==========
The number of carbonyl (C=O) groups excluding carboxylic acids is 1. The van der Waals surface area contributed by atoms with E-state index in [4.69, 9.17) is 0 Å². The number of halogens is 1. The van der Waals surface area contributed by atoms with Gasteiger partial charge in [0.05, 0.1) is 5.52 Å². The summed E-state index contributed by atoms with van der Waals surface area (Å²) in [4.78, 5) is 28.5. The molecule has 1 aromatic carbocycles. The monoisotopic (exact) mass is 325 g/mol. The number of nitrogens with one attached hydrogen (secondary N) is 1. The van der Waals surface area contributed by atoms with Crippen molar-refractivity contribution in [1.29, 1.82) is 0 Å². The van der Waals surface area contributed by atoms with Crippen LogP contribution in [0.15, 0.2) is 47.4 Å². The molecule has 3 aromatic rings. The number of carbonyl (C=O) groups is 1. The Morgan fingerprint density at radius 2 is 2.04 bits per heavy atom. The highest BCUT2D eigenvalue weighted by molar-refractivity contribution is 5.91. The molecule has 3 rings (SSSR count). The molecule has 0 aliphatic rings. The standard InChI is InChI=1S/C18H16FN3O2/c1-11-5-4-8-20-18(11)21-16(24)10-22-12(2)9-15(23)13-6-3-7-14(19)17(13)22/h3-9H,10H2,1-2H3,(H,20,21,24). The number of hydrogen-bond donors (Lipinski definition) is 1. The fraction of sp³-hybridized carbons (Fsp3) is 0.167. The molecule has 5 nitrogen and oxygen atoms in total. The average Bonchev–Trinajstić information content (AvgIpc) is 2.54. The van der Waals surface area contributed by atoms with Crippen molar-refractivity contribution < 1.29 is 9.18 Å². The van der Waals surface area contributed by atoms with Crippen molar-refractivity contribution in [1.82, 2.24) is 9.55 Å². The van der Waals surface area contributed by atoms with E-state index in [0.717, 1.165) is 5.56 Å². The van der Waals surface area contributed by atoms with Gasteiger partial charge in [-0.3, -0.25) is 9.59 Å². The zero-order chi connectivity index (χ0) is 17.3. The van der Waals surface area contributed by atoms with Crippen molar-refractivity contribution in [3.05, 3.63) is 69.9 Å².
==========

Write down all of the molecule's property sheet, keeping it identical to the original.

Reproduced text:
The number of carbonyl (C=O) groups excluding carboxylic acids is 1. The van der Waals surface area contributed by atoms with E-state index in [4.69, 9.17) is 0 Å². The number of halogens is 1. The van der Waals surface area contributed by atoms with Gasteiger partial charge in [0.05, 0.1) is 5.52 Å². The summed E-state index contributed by atoms with van der Waals surface area (Å²) in [4.78, 5) is 28.5. The molecule has 1 aromatic carbocycles. The monoisotopic (exact) mass is 325 g/mol. The number of nitrogens with one attached hydrogen (secondary N) is 1. The van der Waals surface area contributed by atoms with Crippen molar-refractivity contribution in [1.29, 1.82) is 0 Å². The van der Waals surface area contributed by atoms with Crippen LogP contribution in [0.15, 0.2) is 47.4 Å². The molecule has 3 aromatic rings. The number of carbonyl (C=O) groups is 1. The Morgan fingerprint density at radius 2 is 2.04 bits per heavy atom. The highest BCUT2D eigenvalue weighted by molar-refractivity contribution is 5.91. The molecule has 3 rings (SSSR count). The molecule has 0 aliphatic rings. The standard InChI is InChI=1S/C18H16FN3O2/c1-11-5-4-8-20-18(11)21-16(24)10-22-12(2)9-15(23)13-6-3-7-14(19)17(13)22/h3-9H,10H2,1-2H3,(H,20,21,24). The number of hydrogen-bond donors (Lipinski definition) is 1. The fraction of sp³-hybridized carbons (Fsp3) is 0.167. The molecule has 5 nitrogen and oxygen atoms in total. The average Bonchev–Trinajstić information content (AvgIpc) is 2.54. The van der Waals surface area contributed by atoms with Crippen molar-refractivity contribution < 1.29 is 9.18 Å². The van der Waals surface area contributed by atoms with Crippen molar-refractivity contribution in [1.82, 2.24) is 9.55 Å². The van der Waals surface area contributed by atoms with E-state index in [0.717, 1.165) is 5.56 Å². The van der Waals surface area contributed by atoms with Gasteiger partial charge in [-0.3, -0.25) is 9.59 Å². The zero-order chi connectivity index (χ0) is 17.3. The van der Waals surface area contributed by atoms with Crippen molar-refractivity contribution in [3.05, 3.63) is 69.9 Å².